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Anthrax Fact Sheet 


Bacillus anthracis cells (1500x Gram stain) (Source: University of Wisconsin-Madison Dept. of Bacteriology)

Anthrax is a serious disease caused by the bacteria Bacillus anthracis. Anthrax occurs naturally in cows and other herd animals. It can be transmitted to humans who come in contact with infected animals or animal products. Anthrax is considered an effective bioterrorism agent because the bacterial spore (dormant form) is highly stable and storable, and because of the disease's relatively high lethality. Various strains of anthrax exhibit different levels of lethality.

Delivery: Humans can become infected with anthrax in three ways-ingestion, inhalation, and cutaneous (skin) exposure. A deliberate anthrax attack, however, would likely rely on inhalation since it is the most deadly. Finely milled powder and aerosolized spray anthrax are easily inhaled.

Production: While cultivating anthrax from naturally occurring sources is relatively simple, producing an effective weaponized form is technically difficult. The anthrax spores must be specially processed to prevent clumping and allow for greater inhalation leading to a fatal infection.

Historic Use: In 2001, the United States experienced an anthrax attack in which weaponized anthrax was delivered via the postal system. Japan used anthrax in WWII in China. In 1979, accidental release of anthrax from a lab in the Soviet Union killed over 60 individuals.


 Quick Facts

Agent Type: Toxin producing bacterium
Lethality: High w/o antibiotics, lower w/antibiotics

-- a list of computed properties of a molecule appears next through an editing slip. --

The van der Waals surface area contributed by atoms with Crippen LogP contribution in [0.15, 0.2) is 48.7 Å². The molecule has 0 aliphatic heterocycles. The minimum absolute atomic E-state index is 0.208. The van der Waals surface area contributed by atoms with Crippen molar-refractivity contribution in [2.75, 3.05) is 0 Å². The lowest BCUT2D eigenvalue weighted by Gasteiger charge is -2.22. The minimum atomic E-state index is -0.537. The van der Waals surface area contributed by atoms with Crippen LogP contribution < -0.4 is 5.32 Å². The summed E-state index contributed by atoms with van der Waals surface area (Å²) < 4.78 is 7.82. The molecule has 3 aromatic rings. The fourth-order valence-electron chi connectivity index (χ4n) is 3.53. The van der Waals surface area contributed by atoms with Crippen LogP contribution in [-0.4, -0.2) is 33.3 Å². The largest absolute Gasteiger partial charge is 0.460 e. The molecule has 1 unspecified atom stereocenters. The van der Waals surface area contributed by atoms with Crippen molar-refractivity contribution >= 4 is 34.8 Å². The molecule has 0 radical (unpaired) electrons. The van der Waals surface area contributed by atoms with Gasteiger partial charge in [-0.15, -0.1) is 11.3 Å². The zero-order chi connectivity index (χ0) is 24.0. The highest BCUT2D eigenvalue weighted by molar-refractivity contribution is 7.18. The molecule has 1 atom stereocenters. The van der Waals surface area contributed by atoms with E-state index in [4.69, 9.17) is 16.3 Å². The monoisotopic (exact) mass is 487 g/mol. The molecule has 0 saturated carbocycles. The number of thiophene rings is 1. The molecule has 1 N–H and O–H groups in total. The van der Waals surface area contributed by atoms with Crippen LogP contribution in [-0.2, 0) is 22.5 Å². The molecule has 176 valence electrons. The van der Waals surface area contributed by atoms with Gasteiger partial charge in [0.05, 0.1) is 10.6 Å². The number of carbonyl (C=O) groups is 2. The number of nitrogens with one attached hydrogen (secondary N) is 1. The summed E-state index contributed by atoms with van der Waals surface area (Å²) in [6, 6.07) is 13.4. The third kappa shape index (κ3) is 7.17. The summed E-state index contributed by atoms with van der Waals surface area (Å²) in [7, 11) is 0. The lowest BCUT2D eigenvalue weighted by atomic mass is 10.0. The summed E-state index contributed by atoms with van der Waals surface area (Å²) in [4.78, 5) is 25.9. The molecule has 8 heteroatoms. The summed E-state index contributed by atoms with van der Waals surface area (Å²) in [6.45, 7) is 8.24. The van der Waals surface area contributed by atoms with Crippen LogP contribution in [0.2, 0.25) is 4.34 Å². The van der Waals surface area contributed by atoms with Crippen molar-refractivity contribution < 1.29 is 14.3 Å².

Transmission: None
Treatment:  Antibiotics, vaccine not generally available
Status: Select Agent; Category A Agent
Delivery:  Inhalation, ingestion, cutaneous (skin)

Mechanism: Once in the body, anthrax becomes active, multiplies, and releases a three-part protein toxin of which one part is deadly to humans: the lethal factor. The lethal factor interferes with the normal functioning of the body's immune system cells.

Effects: Cutaneous (skin) anthrax infection is rarely fatal if treated. Symptoms appear within days of exposure, beginning
Protein structure of anthrax lethal factor*
with an itchy bump that develops into a black sore, sometimes accompanied by flu-like symptoms. Ingestion of anthrax (for example, via contaminated food) causes food poisoning-like symptoms and can be fatal. Inhalation anthrax is the most serious form-mild respiratory symptoms develop into severe symptoms, breathing difficulties, shock, and eventually death if not treated. Symptoms normally appear within a week of exposure, but may not appear for 2 months.

Treatment: While a vaccine for anthrax exists, it is only available to those who are at risk for anthrax exposure, such as the military. Generally, anthrax is treated with a course of antibiotics as soon as symptoms appear or before symptoms appear if exposure is suspected. If treated promptly, anthrax infection usually responds well to antibiotics; however, treatment provided in real-life circumstances is likely to be imperfect-the 2001 anthrax attacks resulted in a 45% fatality rate (5 deaths of 11 infected).

(Sources: CDC, U.S. Army, WHO, NIAID,
*RCSB Protein Data Bank/D.S. Goodsell, The Scripps Research Institute